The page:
I remember how Pauline Hanson sent a wave of anxiety through Asia 20 years ago

Pauline Hanson in 2001. Photo: Torsten Blackwood/AFP/Getty Images

Pauline Hanson’s first time in Canberra 20 years ago caused a stir across Asia and made it difficult for Australians doing business in the region

I remember it well because I was working in Asia at the time.

During her first speech to Parliament in 1996 as the independent member for Oxley (she had been disendorsed as the Liberal candidate), she said: “I believe we are in danger of being swamped by Asians.”

Travelling across southeast Asia building a joint venture news company two decades ago, meetings I attended began to take a familiar form: punctuated by a comment about Hanson, along the lines of: “Why does Australia tolerate her? Why do people vote for her?”

Other Australians told similar stories of awkward meetings where the former fish and chip shop proprietor was the main topic.

There is no doubt her comments about immigration slowed, and sometimes stalled, trade and business-building by Australians in the region and many countries started to think about pulling back on sending students to Australia.

In 1996, Malaysian prime minister Mahathir Mohamad said his country’s students may be recalled if they became the target of abuse and attacks following reports that Malaysian students had been threatened at railway stations and bus stops in Melbourne.

In 1998, the South China Morning Post wrote:

“The sudden resurgence of support for Australia’s obnoxious One Nation Party is disheartening, but should not come as a surprise.

“In times of economic difficulty, populist calls by such as One Nation leader Pauline Hanson for curbs on immigration are always vote-winners. So is pointing the finger at people distinguished by their skin colour and a tendency to stick together and speak their own languages.”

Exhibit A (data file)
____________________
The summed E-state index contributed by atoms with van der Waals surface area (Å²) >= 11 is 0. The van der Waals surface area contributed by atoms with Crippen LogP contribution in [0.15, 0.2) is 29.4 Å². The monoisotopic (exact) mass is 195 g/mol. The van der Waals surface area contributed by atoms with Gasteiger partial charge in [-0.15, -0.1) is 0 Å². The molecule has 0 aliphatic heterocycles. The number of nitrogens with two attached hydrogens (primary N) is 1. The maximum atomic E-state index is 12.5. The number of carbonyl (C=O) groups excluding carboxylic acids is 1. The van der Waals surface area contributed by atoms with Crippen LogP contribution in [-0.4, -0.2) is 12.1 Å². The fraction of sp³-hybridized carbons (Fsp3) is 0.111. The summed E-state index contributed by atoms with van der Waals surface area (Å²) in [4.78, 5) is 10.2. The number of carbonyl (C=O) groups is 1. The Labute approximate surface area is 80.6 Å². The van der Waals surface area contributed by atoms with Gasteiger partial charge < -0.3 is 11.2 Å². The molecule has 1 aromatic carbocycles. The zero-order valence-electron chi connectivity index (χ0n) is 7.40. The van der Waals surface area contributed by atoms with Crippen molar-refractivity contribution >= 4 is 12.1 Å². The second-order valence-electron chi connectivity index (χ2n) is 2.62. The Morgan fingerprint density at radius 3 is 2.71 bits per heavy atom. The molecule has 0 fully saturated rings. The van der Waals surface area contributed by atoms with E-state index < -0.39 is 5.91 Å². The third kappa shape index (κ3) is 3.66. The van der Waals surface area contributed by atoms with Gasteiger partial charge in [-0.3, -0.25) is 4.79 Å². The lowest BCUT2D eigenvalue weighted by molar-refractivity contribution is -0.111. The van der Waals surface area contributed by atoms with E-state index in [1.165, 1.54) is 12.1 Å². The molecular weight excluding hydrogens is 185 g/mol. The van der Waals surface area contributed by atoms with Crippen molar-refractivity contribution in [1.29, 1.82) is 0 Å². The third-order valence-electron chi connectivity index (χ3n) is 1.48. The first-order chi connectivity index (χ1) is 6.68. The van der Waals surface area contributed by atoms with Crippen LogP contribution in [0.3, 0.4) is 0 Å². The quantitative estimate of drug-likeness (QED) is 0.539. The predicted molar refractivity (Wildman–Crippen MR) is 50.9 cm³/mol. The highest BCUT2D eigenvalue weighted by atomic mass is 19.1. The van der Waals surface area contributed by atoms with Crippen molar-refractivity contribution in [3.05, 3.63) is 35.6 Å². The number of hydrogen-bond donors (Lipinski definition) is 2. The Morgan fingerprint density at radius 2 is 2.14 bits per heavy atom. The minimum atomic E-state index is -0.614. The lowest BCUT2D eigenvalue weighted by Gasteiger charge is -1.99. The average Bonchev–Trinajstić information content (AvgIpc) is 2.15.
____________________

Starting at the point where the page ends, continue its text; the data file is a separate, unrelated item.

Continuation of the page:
In Hong Kong, the Australian Chinese Association asked then prime minister John Howard to take “aggressive steps” to counter the damage being done to Australia’s image in Asia.

The association urged emigrants to consider moving to other states and avoid sending children to schools in Queensland.

When she stepped down as head of One Nation in 2002, her departure was universally welcomed in Asia.

Dewi Fortuna Anwar, a former adviser to Indonesian President Habibi, noted that the fact Hanson was forced to resign was a positive sign for Australia.

“The resignation of Pauline Hanson is a clear indication that her politics of racism and extreme intolerance are not really welcome by the Australian people as a whole, you know,” he then told the ABC.

K.P. Waran, editor of the New Straits Timesin Malaysia, said: “Good riddance to bad rubbish.”

Hanson now looks certain to hold a Queensland Senate seat from Saturday’s vote. She believes her One Nation party could pick up senators in NSW and Western Australia.

This time, she wants zero net immigration and a royal commission into Islam.

“You have our values, culture and way of life, you don’t have a full burka,” she said.

“You don’t keep putting up mosques. You cannot deny the fact that in these mosques they have been known to preach hate towards us.

“I’m not preaching hate, I’m trying to have a debate and a royal inquiry into it.”